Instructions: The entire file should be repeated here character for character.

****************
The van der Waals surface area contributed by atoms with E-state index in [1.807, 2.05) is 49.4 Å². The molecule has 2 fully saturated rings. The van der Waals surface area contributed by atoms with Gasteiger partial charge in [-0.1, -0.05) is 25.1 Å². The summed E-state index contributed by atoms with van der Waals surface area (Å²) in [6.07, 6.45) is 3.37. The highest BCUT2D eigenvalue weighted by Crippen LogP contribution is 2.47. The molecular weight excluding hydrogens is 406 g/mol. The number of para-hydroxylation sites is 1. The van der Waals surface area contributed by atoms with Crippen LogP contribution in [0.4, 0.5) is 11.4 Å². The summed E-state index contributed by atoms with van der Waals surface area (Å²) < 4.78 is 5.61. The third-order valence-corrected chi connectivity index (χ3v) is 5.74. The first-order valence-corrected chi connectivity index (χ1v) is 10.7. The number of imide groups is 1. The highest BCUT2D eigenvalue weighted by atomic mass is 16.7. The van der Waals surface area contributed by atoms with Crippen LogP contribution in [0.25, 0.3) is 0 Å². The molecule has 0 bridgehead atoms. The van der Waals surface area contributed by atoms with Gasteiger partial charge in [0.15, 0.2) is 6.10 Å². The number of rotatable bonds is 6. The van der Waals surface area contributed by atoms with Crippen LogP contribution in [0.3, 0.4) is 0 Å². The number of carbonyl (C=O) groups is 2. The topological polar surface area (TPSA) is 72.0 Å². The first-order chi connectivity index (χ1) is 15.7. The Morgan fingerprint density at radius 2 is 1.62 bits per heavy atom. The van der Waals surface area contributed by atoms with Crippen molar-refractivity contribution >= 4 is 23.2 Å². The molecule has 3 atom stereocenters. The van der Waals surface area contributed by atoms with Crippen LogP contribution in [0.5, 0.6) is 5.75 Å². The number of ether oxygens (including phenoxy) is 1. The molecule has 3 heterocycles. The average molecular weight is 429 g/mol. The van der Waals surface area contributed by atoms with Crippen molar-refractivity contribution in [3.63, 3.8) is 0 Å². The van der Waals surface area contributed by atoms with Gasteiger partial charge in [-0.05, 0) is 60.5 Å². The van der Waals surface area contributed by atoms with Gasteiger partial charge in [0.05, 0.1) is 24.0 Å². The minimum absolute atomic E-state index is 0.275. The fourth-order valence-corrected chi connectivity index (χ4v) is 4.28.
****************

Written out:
The van der Waals surface area contributed by atoms with E-state index in [1.807, 2.05) is 49.4 Å². The molecule has 2 fully saturated rings. The van der Waals surface area contributed by atoms with Gasteiger partial charge in [-0.1, -0.05) is 25.1 Å². The summed E-state index contributed by atoms with van der Waals surface area (Å²) in [6.07, 6.45) is 3.37. The highest BCUT2D eigenvalue weighted by Crippen LogP contribution is 2.47. The molecular weight excluding hydrogens is 406 g/mol. The number of para-hydroxylation sites is 1. The van der Waals surface area contributed by atoms with Crippen LogP contribution in [0.4, 0.5) is 11.4 Å². The summed E-state index contributed by atoms with van der Waals surface area (Å²) < 4.78 is 5.61. The third-order valence-corrected chi connectivity index (χ3v) is 5.74. The first-order valence-corrected chi connectivity index (χ1v) is 10.7. The number of imide groups is 1. The highest BCUT2D eigenvalue weighted by atomic mass is 16.7. The van der Waals surface area contributed by atoms with Crippen LogP contribution in [0.25, 0.3) is 0 Å². The molecule has 0 bridgehead atoms. The van der Waals surface area contributed by atoms with Gasteiger partial charge in [0.15, 0.2) is 6.10 Å². The number of rotatable bonds is 6. The van der Waals surface area contributed by atoms with Crippen LogP contribution in [0.3, 0.4) is 0 Å². The number of carbonyl (C=O) groups is 2. The topological polar surface area (TPSA) is 72.0 Å². The first-order chi connectivity index (χ1) is 15.7. The Morgan fingerprint density at radius 2 is 1.62 bits per heavy atom. The van der Waals surface area contributed by atoms with Crippen molar-refractivity contribution >= 4 is 23.2 Å². The molecule has 3 atom stereocenters. The van der Waals surface area contributed by atoms with Crippen LogP contribution in [0.5, 0.6) is 5.75 Å². The number of ether oxygens (including phenoxy) is 1. The molecule has 3 heterocycles. The average molecular weight is 429 g/mol. The van der Waals surface area contributed by atoms with Crippen molar-refractivity contribution in [3.63, 3.8) is 0 Å². The van der Waals surface area contributed by atoms with Gasteiger partial charge in [-0.05, 0) is 60.5 Å². The van der Waals surface area contributed by atoms with Gasteiger partial charge in [0.05, 0.1) is 24.0 Å². The minimum absolute atomic E-state index is 0.275. The fourth-order valence-corrected chi connectivity index (χ4v) is 4.28.